And that history arrives with full force in the next scene: It’s 1938, and the family – children now adults with children of their own, the patriarchs and matriarchs now grown old – is gathered in the once opulent, now spare, apartment (Hudson’s set is a storyteller in itself), trying to make sense of the chaos outside and desperate to plot a course of action. Even now, amidst the sounds of screams and shattering glass – tonight is Kristallnacht – the family is divided as to whether to leave Austria (they still believe they can) or ride out what some of the elders believe to be just the latest in a long line of struggles. A newcomer to the gathering – a British journalist (Numrich, again; many in the cast portray more than one character) who has fallen in love with the young widow of that WWI casualty – warns of horrors unimaginable, horrors that even now seem unthinkable to most, at least until the Nazis to take names, loot possessions and make the decisions that will send each family member on their own particular path to hell.
The results of those decisions are made evident in the final scene, when, in 1955, only three members of the family survive and have gathered in the apartment – how the apartment is returned to the family won’t be spoiled here. Rosa (Jenna Augen), whom we first met as a little girl, is now the family elder, having moved to New York City prior to the Holocaust. Her nephew Nathan (Uranowitz) is the lone family survivor of Auschwitz, and cousin Leo (Arty Froushan), the London-raised son of the war widow and stepson of that British journalist, seems to have no memory of his Viennese childhood, or, for that matter, his Jewish heritage.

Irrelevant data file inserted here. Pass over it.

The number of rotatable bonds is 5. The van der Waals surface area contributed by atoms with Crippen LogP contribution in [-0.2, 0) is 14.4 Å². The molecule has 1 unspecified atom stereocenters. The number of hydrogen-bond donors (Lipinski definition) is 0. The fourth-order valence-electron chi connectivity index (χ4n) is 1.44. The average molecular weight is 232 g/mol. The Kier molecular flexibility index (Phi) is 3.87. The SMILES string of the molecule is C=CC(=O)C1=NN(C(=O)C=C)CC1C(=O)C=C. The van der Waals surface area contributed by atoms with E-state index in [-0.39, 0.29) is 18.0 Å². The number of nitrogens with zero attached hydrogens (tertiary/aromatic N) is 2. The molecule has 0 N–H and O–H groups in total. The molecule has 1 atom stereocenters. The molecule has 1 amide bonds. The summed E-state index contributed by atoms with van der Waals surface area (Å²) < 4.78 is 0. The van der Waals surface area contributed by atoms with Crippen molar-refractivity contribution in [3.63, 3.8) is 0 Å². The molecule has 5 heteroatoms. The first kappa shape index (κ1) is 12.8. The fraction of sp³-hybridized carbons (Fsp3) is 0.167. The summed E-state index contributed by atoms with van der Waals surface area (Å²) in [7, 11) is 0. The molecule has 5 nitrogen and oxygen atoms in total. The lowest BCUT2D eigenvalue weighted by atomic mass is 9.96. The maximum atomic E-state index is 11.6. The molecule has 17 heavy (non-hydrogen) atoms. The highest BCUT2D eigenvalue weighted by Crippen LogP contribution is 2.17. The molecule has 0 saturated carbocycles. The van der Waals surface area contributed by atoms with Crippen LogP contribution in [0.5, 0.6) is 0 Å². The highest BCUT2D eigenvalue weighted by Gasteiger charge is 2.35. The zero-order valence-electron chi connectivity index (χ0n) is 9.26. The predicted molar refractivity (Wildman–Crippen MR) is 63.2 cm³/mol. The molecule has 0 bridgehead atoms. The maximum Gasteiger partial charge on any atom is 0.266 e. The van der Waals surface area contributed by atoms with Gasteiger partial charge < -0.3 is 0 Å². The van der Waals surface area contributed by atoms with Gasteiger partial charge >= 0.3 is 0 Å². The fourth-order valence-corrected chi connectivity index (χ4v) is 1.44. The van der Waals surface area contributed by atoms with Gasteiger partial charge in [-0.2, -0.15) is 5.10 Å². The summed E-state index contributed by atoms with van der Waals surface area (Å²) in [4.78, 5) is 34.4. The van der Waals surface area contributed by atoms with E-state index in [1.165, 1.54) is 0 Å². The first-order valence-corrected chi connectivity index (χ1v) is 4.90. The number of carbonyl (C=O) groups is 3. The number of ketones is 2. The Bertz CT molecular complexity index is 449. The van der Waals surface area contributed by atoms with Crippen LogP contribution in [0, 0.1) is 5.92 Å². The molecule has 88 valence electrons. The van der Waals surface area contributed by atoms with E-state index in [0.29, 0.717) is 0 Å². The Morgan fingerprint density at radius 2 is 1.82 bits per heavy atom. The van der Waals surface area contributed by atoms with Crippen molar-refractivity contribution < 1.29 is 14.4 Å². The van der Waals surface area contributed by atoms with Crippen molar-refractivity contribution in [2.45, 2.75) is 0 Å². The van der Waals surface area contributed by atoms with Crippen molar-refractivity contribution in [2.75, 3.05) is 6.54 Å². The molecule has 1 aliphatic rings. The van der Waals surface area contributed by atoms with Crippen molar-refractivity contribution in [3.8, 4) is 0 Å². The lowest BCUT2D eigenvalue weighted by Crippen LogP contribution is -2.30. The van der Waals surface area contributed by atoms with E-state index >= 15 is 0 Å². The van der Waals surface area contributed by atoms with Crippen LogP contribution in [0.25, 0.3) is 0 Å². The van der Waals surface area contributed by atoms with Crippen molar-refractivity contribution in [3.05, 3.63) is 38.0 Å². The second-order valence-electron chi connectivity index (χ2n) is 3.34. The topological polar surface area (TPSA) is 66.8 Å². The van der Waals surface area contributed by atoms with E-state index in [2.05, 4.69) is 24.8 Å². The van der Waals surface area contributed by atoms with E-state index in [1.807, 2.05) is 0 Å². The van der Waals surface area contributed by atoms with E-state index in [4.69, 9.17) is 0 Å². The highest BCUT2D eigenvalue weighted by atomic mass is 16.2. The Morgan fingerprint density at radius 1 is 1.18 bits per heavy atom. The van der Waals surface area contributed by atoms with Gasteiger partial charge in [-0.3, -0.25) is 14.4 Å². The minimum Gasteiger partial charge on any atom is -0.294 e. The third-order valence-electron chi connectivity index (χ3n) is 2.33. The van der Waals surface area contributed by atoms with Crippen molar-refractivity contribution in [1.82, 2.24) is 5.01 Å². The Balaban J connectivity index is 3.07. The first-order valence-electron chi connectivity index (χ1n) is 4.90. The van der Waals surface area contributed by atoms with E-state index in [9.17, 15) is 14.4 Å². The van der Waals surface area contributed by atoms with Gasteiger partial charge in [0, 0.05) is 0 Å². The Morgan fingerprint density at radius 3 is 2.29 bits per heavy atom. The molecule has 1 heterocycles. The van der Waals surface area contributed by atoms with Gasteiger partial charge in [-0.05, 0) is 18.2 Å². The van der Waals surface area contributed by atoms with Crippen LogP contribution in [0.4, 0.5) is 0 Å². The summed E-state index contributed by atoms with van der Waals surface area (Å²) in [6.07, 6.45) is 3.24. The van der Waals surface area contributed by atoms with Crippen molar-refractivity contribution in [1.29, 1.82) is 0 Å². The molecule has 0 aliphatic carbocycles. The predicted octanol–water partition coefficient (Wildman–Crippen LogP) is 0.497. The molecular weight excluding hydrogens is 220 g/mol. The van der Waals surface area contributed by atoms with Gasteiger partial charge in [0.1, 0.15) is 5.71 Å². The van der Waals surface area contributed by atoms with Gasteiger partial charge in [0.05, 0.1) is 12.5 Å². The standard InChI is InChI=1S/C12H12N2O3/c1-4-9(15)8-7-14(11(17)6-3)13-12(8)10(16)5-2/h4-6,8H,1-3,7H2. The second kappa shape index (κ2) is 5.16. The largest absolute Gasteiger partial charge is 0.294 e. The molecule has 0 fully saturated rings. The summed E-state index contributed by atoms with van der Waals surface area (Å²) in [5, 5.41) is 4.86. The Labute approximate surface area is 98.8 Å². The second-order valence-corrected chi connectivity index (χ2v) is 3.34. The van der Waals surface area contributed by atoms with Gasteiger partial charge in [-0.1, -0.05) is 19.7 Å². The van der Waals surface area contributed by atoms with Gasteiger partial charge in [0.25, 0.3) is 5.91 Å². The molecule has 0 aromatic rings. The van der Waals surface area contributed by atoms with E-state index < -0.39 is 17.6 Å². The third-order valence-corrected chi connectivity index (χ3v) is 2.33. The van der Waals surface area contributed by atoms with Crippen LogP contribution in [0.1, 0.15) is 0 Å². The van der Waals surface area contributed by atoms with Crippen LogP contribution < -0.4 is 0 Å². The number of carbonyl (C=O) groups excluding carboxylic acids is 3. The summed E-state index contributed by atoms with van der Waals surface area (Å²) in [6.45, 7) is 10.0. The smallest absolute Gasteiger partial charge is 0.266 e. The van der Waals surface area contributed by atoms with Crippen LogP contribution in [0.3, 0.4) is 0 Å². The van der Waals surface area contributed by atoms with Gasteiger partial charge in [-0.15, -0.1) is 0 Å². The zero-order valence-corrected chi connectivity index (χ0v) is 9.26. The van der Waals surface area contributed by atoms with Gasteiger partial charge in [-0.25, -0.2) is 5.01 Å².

Indeed, Leo’s callow disregard for history is, Stoppard could be saying, history itself’s last laugh on the hopeful dreams of assimilation expressed by Hermann a half-century before, the cost of acceptance equal to the steep price of willful ignorance. It will be up to Rosa and Nathan to remind Leo of his past, of history, and of those that paid the price for ability to forget.
Any summary of scenes and timeline descriptions of Leopoldstadt can’t begin to convey the richness of Stoppard’s work, and this play, like his other masterworks Arcadia and The Coast of Utopia, is full of digressions and discussions and dialogue as funny as it is poignant. Mathematics, not surprisingly, comes into play, as it so often does with Stoppard, but so too does Zionism and modern art and so many other aspects of 20th Century political history that Leopoldstadt can at times seem like a right and proper companion piece to Ken Burns’ wonderful The U.S. and The Holocaust documentary.
If Stoppard sacrifices audience connection with any particular character – just as we’re getting to know one generation, a new era arrives – he compensates by etching a family history so sprawling and compelling that we embrace it even as we struggle with the details. (You’ll be mentally tracing this family tree long after the play’s end.) An excellent cast of 38 – 38! – delivers each character with enough individual personality to guide us along the way, even if we’re not always immediately cognizant of how one person might be related to another. Naming specific actors seems churlish with a sprawling cast this good, but nonetheless: In addition to the ones already named in this review, there’s Eden Epstein, Caissie Levy and Aaron Neil turning in remarkable performances, giving life to characters that demand to be remembered.